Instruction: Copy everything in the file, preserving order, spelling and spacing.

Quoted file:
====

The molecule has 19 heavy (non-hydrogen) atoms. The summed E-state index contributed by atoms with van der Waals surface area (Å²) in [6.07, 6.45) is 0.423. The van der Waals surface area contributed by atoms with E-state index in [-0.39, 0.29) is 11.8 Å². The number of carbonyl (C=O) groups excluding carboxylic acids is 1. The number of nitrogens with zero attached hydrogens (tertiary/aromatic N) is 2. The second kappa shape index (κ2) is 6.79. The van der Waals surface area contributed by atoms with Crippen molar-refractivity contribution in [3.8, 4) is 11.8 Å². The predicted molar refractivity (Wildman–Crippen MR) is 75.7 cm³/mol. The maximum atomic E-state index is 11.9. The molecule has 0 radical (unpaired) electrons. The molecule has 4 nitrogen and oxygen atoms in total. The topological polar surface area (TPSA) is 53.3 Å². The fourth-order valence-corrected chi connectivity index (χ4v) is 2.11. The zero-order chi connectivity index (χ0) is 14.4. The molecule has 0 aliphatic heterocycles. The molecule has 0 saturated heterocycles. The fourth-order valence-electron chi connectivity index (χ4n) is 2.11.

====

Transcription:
The molecule has 19 heavy (non-hydrogen) atoms. The summed E-state index contributed by atoms with van der Waals surface area (Å²) in [6.07, 6.45) is 0.423. The van der Waals surface area contributed by atoms with E-state index in [-0.39, 0.29) is 11.8 Å². The number of carbonyl (C=O) groups excluding carboxylic acids is 1. The number of nitrogens with zero attached hydrogens (tertiary/aromatic N) is 2. The second kappa shape index (κ2) is 6.79. The van der Waals surface area contributed by atoms with Crippen molar-refractivity contribution in [3.8, 4) is 11.8 Å². The predicted molar refractivity (Wildman–Crippen MR) is 75.7 cm³/mol. The maximum atomic E-state index is 11.9. The molecule has 0 radical (unpaired) electrons. The molecule has 4 nitrogen and oxygen atoms in total. The topological polar surface area (TPSA) is 53.3 Å². The fourth-order valence-corrected chi connectivity index (χ4v) is 2.11. The zero-order chi connectivity index (χ0) is 14.4. The molecule has 0 aliphatic heterocycles. The molecule has 0 saturated heterocycles. The fourth-order valence-electron chi connectivity index (χ4n) is 2.11.